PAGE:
Hepatitis E virus is widespread in domestic pig populations and several studies have shown high prevalence at the herd level with large variations at the individual pig level [1720]. A recent epidemiological study carried out in France revealed seroprevalences of 65% and 31% at farm- (n = 186) and individual-levels (n = 6565 blood samples), respectively [19]. The broad distribution of within-herd seroprevalences observed in this study suggests that the spread of infection within the pig population was influenced by farm-dependent characteristics. As in humans, transmission of hepatitis E virus between pigs is assumed to occur mainly by the oro-fecal route [21]. Although pigs of all ages have been found to shed virus in their feces, peak prevalence is generally observed in three to four month-old pigs and in only a small proportion of six month-old animals [18, 22, 23]. Thus HEV infections occur in young animals (3 months old on average) with further propagation within and between pig groups. In mathematical models, the transmission intensity is governed by the transmission rate, denoted β and defined as the average number of new infections produced by one typical infected pig per time unit. This parameter is a key component of epidemiological models, along with the mean duration of the infectious period. These parameters are required to define the basic reproduction number (R0), which is defined as the average number of new infections produced by one infectious individual during its entire infectious period in a fully susceptible population. Satou and Nishiura [24] developed a model that accounted for the distribution of time between infection and seroconversion to determine the age at infection, and estimated the basic reproduction ratio (R0 = 4.02 – 5.17) from serological data in pig-farms in Japan. Recently, Backer et al. [25] obtained similar R0 values when they used a Bayesian framework to analyze the prevalence of HEV shedding according to age group, in pig farms in the UK. In contrast, Bouwknegt et al. [26], using data from experimental transmission trials, obtained higher R0 values. This experiment was based on serial 1 to 1 transmission experiments and intravenous inoculation of the initial seeder pig. Furthermore, Bouwknegt et al. [27] developed a dose–response model to study the contribution of feces as a source for HEV transmission among pigs. However, the dose–response relationship was obtained after intravenous inoculation with subsequent extrapolation to oro-fecal infection, assuming that oro-fecal contamination was 104 times less effective [28]. The authors showed that the oro-fecal route of infection was likely, but not sufficient to explain the observed transmission, and concluded that other transmission routes needed to be considered to explain the dynamics of infection. Although these previous results provide new insights regarding HEV transmission patterns they are difficult to extend to a real pig farm population that consists of small groups of animals with an extremely heterogeneous contact structure. Moreover, the persistence and accumulation of Hepatitis E viruses in the environment due to fecal shedding could be an important factor for viral transmission among pigs and has not been investigated to date.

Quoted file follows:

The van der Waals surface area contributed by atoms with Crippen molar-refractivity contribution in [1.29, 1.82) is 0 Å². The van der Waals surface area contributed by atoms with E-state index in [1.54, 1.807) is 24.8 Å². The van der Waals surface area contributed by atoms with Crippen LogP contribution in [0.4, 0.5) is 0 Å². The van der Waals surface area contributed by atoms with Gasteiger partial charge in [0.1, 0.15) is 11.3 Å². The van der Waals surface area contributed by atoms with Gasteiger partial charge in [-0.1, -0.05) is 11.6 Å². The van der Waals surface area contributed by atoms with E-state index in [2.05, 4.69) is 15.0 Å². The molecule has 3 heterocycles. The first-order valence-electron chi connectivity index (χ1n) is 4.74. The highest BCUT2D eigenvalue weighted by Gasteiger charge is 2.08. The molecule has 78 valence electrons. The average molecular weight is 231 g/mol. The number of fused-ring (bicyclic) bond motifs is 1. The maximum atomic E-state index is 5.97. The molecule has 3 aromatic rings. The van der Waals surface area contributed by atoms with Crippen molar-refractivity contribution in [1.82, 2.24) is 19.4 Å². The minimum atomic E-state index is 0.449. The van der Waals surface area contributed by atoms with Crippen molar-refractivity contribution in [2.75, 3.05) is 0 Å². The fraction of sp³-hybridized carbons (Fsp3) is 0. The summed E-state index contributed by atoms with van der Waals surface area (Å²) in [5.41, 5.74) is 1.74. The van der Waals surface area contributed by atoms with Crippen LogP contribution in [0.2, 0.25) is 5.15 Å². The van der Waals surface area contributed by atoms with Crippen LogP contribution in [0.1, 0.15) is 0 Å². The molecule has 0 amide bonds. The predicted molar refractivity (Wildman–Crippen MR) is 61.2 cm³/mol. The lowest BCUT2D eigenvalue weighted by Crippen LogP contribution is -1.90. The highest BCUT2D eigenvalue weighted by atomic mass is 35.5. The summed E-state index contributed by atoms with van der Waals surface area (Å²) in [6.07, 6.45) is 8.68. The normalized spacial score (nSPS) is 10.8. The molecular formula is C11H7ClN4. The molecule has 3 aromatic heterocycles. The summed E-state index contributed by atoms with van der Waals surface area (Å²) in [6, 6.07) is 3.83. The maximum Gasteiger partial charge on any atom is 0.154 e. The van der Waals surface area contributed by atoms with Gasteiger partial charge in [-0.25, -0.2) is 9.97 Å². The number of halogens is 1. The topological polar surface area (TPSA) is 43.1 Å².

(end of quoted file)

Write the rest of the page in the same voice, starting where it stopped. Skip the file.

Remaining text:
Considering the high prevalence of HEV in pig herds and the zoonotic nature of the infection, an in-depth understanding of within-herd HEV dynamics should facilitate the identification of suitable measures to decrease HEV transmission between animals. The aim of the present study was therefore to analyze the main characteristics of HEV infection dynamics in pig populations, based on an experimental transmission trial involving orally inoculated pigs and specific-pathogen-free contact pigs. First, the distributions of the durations of latency and infectious periods were determined. Although infection from a contaminated environment is considered as the primary route of infection, close contact due to coprophagous behavior in pigs might be considered as a non-negligible source of transmission via direct contact between pen-mates. Thus, transmission parameters were estimated considering (i) direct transmission between pen-mates, (ii) within-pen environmental transmission, and (iii) between-pen environmental transmission representing the transfer of fecal material from pen to pen.

Material and methods



Viral suspensions were prepared from the liver of a pig experimentally infected with hepatitis E virus (genotype 3, Genebank accession number JQ953665), homogenized in PBS (pH 7.2) and centrifuged at 1000 g at 4 °C for 20 min. The resulting clear supernatant was purified by passage through microfilters with a pore size of 0.45 μm (Millex-GV; Millipore SAS, Molsheim, France). The amount of HEV was determined by real-time quantitative RT-PCR (qRT-PCR) as described below.

Animals, housing conditions and preliminary study of HEV infectivity per os